- a small, rounded stone, especially one worn smooth by the action of water.
- Also called pebble leather. leather that has been given a granulated surface.
- any granulated or crinkled surface, especially of a textile.
- a transparent colorless rock crystal used for the lenses of eyeglasses.
- a lens made from this crystal.
- to prepare (leather) so as to have a granulated surface.
- to pelt with or as with pebbles.
Origin of pebble
1250–1300; Middle English pibbil, puble, pobble; compare Old English pæbbel (in place names), papel-, popel- (in compounds); phonological relations unclear
Dictionary.com Unabridged Based on the Random House Unabridged Dictionary, © Random House, Inc. 2018
Examples from the Web for pebbling
Historical Examples of pebbling
- curling the act of spraying the rink with drops of hot water to slow down the stone
- a small smooth rounded stone, esp one worn by the action of water
- geologya rock fragment, often rounded, with a diameter of 4–64 mm and thus smaller than a cobble but larger than a granule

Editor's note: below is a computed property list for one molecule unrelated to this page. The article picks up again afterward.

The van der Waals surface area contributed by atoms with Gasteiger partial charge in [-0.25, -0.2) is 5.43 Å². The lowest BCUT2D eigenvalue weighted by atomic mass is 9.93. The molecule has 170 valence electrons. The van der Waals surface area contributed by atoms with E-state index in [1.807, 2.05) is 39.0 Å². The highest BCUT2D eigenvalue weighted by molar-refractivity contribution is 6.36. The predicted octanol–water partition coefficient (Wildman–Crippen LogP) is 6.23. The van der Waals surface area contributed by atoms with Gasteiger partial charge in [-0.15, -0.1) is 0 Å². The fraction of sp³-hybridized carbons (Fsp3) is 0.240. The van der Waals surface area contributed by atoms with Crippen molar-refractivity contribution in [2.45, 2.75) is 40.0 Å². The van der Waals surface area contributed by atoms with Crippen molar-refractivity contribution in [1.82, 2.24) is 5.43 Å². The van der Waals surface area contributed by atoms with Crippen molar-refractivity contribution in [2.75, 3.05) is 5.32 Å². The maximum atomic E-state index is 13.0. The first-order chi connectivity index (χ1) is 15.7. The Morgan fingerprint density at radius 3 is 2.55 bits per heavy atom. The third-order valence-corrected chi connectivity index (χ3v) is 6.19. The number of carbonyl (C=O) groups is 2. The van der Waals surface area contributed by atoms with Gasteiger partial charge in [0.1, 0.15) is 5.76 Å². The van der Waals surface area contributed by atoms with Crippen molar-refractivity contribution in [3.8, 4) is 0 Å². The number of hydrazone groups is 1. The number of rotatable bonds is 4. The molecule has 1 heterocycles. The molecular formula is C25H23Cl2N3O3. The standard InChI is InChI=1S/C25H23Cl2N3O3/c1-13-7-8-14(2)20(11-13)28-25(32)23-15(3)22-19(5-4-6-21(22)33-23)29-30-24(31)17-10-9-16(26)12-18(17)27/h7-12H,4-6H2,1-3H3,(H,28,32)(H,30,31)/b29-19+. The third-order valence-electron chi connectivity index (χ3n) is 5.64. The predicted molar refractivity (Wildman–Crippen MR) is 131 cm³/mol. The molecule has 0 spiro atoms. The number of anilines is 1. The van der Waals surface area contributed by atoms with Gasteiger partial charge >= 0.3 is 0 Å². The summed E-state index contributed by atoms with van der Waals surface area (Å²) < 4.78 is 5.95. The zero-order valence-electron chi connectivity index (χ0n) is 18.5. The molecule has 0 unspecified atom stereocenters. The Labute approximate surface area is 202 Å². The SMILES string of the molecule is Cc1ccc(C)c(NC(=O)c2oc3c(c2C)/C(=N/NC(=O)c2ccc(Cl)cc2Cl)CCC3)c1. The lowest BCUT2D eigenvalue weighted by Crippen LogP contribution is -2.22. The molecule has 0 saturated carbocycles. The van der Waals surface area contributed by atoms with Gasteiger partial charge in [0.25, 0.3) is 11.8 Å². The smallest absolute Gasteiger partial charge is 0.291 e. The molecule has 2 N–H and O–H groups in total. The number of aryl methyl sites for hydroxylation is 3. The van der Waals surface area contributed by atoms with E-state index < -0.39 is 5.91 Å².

- a transparent colourless variety of rock crystal, used for making certain lenses
- such a lens
- (modifier) informal (of a lens or of spectacles) thick, with a high degree of magnification or distortion
- a grainy irregular surface, esp on leather
- leather having such a surface
- informal, mainly Australian a troublesome or obstinate person or animal
- to pave, cover, or pelt with pebbles
- to impart a grainy surface to (leather)
Word Origin for pebble
Old English papolstān, from papol- (perhaps of imitative origin) + stān stone
Collins English Dictionary - Complete & Unabridged 2012 Digital Edition © William Collins Sons & Co. Ltd. 1979, 1986 © HarperCollins Publishers 1998, 2000, 2003, 2005, 2006, 2007, 2009, 2012
Word Origin and History for pebbling
small, smooth stone, late 13c., from Old English papolstan "pebblestone," of unknown origin. Perhaps imitative. Some sources compare Latin papula "pustule, pimple, swelling."
Online Etymology Dictionary, © 2010 Douglas Harper
- A rock fragment larger than a granule and smaller than a cobble. Pebbles have a diameter between 4 and 64 mm (0.16 and 2.56 inches) and are often rounded.
The American Heritage® Science Dictionary Copyright © 2011. Published by Houghton Mifflin Harcourt Publishing Company. All rights reserved.
Idioms and Phrases with pebbling
see not the only fish in the sea (pebble on the beach).
The American Heritage® Idioms Dictionary Copyright © 2002, 2001, 1995 by Houghton Mifflin Harcourt Publishing Company. Published by Houghton Mifflin Harcourt Publishing Company.